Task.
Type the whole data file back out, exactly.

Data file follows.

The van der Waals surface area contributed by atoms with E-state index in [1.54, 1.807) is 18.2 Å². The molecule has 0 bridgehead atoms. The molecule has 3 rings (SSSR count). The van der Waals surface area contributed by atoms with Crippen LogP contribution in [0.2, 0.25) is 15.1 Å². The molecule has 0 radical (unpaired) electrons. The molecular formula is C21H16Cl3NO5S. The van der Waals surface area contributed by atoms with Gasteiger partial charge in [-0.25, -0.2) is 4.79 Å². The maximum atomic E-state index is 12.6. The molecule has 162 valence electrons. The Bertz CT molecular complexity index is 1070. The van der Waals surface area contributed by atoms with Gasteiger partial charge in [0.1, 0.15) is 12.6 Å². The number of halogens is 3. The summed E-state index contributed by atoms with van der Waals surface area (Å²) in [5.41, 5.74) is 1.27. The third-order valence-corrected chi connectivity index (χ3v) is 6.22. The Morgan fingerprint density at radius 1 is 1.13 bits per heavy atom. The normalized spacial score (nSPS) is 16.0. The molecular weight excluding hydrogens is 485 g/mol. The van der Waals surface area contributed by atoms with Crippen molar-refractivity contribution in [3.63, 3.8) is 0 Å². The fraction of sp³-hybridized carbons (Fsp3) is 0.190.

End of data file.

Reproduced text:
The van der Waals surface area contributed by atoms with E-state index in [1.54, 1.807) is 18.2 Å². The molecule has 0 bridgehead atoms. The molecule has 3 rings (SSSR count). The van der Waals surface area contributed by atoms with Crippen LogP contribution in [0.2, 0.25) is 15.1 Å². The molecule has 0 radical (unpaired) electrons. The molecular formula is C21H16Cl3NO5S. The van der Waals surface area contributed by atoms with Gasteiger partial charge in [-0.25, -0.2) is 4.79 Å². The maximum atomic E-state index is 12.6. The molecule has 162 valence electrons. The Bertz CT molecular complexity index is 1070. The van der Waals surface area contributed by atoms with Gasteiger partial charge in [0.1, 0.15) is 12.6 Å². The number of halogens is 3. The summed E-state index contributed by atoms with van der Waals surface area (Å²) in [5.41, 5.74) is 1.27. The third-order valence-corrected chi connectivity index (χ3v) is 6.22. The Morgan fingerprint density at radius 1 is 1.13 bits per heavy atom. The normalized spacial score (nSPS) is 16.0. The molecular weight excluding hydrogens is 485 g/mol. The van der Waals surface area contributed by atoms with Crippen molar-refractivity contribution in [3.63, 3.8) is 0 Å². The fraction of sp³-hybridized carbons (Fsp3) is 0.190.